May 032011

Of all The Beatles, Paul McCartney probably had the most pressure on him after the breakup of the band. John Lennon had the status of peace icon to fall back on, and no one expected much of George and Ringo (which probably explains why their early solo careers were both quite successful). His first album predictably sold well, but consisted of songs that sounded more like demos — not surprising given that he recorded it at home.

On its initial release, McCartney’s second album, a full-fledged studio affair entitled Ram, met a wall of generally unfair criticism: Jon Landau in Rolling Stone called it “monumentally irrelevant.” With time, the criticism has slowly faded, such that critics now regard it as one of his best works. Now Portland musician Dave Depper, member of numerous Portland-area bands (including Loch Lomond) and veteran of tours with bands such as The Decemberists, has recorded a cover of that entire album.

He has done so at a difficult time in his own career. Stuck in a self-described “rut,” Depper wanted to write songs of his own but found himself unable to complete enough original material to warrant a release. He embarked on the current project as an attempt to give himself a kickstart. Much like McCartney did with his first album, Depper recorded this album at home on his own. Piecing the tracks together bit by bit, he even borrowed a friend’s drum set and, lacking the microphones to record the entire kit, recorded each drum individually.

The resulting album reproduces McCartney’s original work faithfully – perhaps too faithfully. Depper’s “Too Many People,” the opening track, sounds identical to McCartney’s, at least until you hear his voice, which lacks the fullness and depth of the former Beatle’s. This pattern continues for the entire album, with guitar solos delivered note-for-note, sound effects reproduced and even running times that are essentially identical. Joan Hiller, who runs Depper’s publicity firm and the only guest on the album, even, uncannily at times, reproduces all of Linda McCartney’s semi-flat and yet charming backing vocals.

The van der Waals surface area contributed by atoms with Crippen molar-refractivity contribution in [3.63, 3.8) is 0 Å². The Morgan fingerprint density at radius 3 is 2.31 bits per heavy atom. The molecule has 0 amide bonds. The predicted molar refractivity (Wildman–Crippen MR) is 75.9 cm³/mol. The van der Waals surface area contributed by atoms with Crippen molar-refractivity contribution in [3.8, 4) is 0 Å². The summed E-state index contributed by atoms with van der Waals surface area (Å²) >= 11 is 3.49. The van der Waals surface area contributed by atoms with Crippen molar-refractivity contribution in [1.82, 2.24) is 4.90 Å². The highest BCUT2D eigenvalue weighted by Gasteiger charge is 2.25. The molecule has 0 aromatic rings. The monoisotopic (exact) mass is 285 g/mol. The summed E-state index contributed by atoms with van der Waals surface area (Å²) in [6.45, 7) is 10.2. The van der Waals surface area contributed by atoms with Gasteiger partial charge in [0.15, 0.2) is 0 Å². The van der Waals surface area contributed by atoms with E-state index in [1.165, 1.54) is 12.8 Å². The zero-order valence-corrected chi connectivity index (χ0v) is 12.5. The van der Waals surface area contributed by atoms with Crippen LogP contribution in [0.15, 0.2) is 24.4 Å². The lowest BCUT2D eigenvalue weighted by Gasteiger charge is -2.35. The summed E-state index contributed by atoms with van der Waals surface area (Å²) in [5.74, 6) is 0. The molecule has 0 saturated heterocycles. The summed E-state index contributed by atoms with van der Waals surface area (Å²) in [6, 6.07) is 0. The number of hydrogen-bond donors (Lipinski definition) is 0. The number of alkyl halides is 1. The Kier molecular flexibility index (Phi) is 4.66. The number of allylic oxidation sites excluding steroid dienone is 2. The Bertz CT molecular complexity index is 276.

Herein lies the problem with Depper’s work: He does a fantastic job of reproducing a superb album, but what’s the point? Why not just listen to the original instead of this version? Sure, he rarely misses the mark – only “Monkberry Moon Delight” suffers because he cannot deliver the trademark McCartney barrel house vocal – but this stands more as an interesting musical exercise in recital made for private amusement than a work produced for public consumption. Ultimately, he seems no closer to his goal of getting a kickstart. Photocopying a great work hardly gets you writing, it just digs you deeper into the rut.

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  2 Responses to “Review: Dave Depper, ‘The Ram Project’”

Comments (2)
  1. Interesting point. But I think that the thorough analysis required to complete this project will aid Dave, or anyone else interested in seeing how McCartney works.

  2. Depper photocopying a great piece of work not only gave you something to write about, it follows a trend that some of the artistic greats understood (and I am no way implying that Depper is “great”). Giants like Francis Bacon copied The Masters to gain insight into technique and subject matter. Van Gogh did the same thing using Milet’s work. Even The Beatles first few years of releases were ripe with early rock and soul covers.
    Regarding his singing: Cut Depper some slack- no one sounds like Paul McCartney… sadly not even Macca can sing like he used to.

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